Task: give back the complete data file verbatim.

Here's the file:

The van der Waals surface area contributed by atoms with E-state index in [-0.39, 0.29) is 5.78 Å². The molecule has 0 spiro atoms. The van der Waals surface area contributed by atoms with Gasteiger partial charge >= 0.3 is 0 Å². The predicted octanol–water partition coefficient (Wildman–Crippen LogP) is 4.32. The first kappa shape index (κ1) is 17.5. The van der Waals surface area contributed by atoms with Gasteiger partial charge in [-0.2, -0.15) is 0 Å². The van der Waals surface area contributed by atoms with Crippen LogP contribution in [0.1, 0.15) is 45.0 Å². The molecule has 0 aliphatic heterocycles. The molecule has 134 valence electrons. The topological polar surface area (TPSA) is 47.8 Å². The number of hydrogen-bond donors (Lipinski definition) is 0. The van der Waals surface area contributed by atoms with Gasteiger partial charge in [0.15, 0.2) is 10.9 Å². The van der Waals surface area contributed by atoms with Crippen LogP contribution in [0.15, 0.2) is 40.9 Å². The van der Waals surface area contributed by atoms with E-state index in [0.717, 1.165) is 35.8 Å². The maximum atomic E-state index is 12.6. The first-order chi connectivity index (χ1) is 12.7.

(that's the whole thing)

The van der Waals surface area contributed by atoms with E-state index in [-0.39, 0.29) is 5.78 Å². The molecule has 0 spiro atoms. The van der Waals surface area contributed by atoms with Gasteiger partial charge >= 0.3 is 0 Å². The predicted octanol–water partition coefficient (Wildman–Crippen LogP) is 4.32. The first kappa shape index (κ1) is 17.5. The van der Waals surface area contributed by atoms with Gasteiger partial charge in [-0.2, -0.15) is 0 Å². The van der Waals surface area contributed by atoms with Crippen LogP contribution in [0.1, 0.15) is 45.0 Å². The molecule has 0 aliphatic heterocycles. The molecule has 134 valence electrons. The topological polar surface area (TPSA) is 47.8 Å². The number of hydrogen-bond donors (Lipinski definition) is 0. The van der Waals surface area contributed by atoms with Gasteiger partial charge in [0.15, 0.2) is 10.9 Å². The van der Waals surface area contributed by atoms with Crippen LogP contribution in [0.15, 0.2) is 40.9 Å². The van der Waals surface area contributed by atoms with E-state index in [0.717, 1.165) is 35.8 Å². The maximum atomic E-state index is 12.6. The first-order chi connectivity index (χ1) is 12.7.